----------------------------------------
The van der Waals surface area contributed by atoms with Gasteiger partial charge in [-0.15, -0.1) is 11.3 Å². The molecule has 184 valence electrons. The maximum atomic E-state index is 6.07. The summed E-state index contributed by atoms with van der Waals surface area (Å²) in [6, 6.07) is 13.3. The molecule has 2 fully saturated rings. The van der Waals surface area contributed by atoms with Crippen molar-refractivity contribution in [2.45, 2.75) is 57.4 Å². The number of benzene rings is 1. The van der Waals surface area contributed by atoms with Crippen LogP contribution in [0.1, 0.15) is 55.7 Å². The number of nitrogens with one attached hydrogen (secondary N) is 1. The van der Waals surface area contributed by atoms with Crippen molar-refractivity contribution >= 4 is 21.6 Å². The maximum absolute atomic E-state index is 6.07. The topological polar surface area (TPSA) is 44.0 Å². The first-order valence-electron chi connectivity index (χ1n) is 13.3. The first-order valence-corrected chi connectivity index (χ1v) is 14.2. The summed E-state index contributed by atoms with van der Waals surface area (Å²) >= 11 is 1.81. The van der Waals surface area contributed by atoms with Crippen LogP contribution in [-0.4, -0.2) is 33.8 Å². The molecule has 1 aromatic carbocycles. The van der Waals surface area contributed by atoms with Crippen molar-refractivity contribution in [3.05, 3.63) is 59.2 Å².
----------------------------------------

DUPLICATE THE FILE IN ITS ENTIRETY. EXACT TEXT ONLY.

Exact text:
The van der Waals surface area contributed by atoms with Gasteiger partial charge in [-0.15, -0.1) is 11.3 Å². The molecule has 184 valence electrons. The maximum atomic E-state index is 6.07. The summed E-state index contributed by atoms with van der Waals surface area (Å²) in [6, 6.07) is 13.3. The molecule has 2 fully saturated rings. The van der Waals surface area contributed by atoms with Crippen molar-refractivity contribution in [2.45, 2.75) is 57.4 Å². The number of benzene rings is 1. The van der Waals surface area contributed by atoms with Crippen LogP contribution in [0.1, 0.15) is 55.7 Å². The number of nitrogens with one attached hydrogen (secondary N) is 1. The van der Waals surface area contributed by atoms with Crippen molar-refractivity contribution >= 4 is 21.6 Å². The maximum absolute atomic E-state index is 6.07. The topological polar surface area (TPSA) is 44.0 Å². The first-order valence-electron chi connectivity index (χ1n) is 13.3. The first-order valence-corrected chi connectivity index (χ1v) is 14.2. The summed E-state index contributed by atoms with van der Waals surface area (Å²) >= 11 is 1.81. The van der Waals surface area contributed by atoms with Crippen LogP contribution in [-0.4, -0.2) is 33.8 Å². The molecule has 1 aromatic carbocycles. The van der Waals surface area contributed by atoms with Crippen molar-refractivity contribution in [3.05, 3.63) is 59.2 Å².